Open Set

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open set

[′ō·pən ‚set]
(mathematics)
A set included in a topology; equivalently, a set which is a neighborhood of each of its points; a topology on a space is determined by a collection of subsets which are called open.
McGraw-Hill Dictionary of Scientific & Technical Terms, 6E, Copyright © 2003 by The McGraw-Hill Companies, Inc.
The following article is from The Great Soviet Encyclopedia (1979). It might be outdated or ideologically biased.

Open Set

 

a point set that does not contain the limit points of its complement. Every point of an open set is an interior point, that is, it has a neighborhood entirely contained in the open set. Together with closed sets, open sets play an important role in the theory of functions, in topology, and in other branches of mathematics. Any nonempty open set on a line is an open interval or a sum of an at most countable number of open intervals.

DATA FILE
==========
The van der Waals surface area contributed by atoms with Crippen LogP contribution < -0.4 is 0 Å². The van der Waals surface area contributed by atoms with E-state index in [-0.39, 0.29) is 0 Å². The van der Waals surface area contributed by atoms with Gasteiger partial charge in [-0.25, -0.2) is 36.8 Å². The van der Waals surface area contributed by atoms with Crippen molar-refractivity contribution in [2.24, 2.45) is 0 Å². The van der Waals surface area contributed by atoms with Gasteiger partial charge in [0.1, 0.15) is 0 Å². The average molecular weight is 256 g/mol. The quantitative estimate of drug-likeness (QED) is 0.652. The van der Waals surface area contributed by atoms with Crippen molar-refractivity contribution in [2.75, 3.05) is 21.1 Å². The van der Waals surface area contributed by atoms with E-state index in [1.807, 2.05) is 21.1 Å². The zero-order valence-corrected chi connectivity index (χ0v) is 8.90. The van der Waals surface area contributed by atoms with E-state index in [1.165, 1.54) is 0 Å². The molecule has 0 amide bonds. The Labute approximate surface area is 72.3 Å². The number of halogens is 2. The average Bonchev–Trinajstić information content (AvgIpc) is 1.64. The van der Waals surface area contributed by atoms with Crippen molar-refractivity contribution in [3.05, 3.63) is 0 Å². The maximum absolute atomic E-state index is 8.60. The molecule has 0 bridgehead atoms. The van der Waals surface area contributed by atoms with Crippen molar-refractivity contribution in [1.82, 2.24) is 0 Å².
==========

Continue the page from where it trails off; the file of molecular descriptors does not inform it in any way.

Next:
The concept of open set can be applied in an n-dimensional Euclidean space and also in an arbitrary metric or topological space. The intersection of a finite number of open sets is an open set, as is the union of any number of open sets. Connected open sets are called domains. Any topological space can be defined by specifying its open sets. If a topological space is given by a system of its closed sets, then the open sets are defined in it as the complements of the closed sets.

The Great Soviet Encyclopedia, 3rd Edition (1970-1979). © 2010 The Gale Group, Inc. All rights reserved.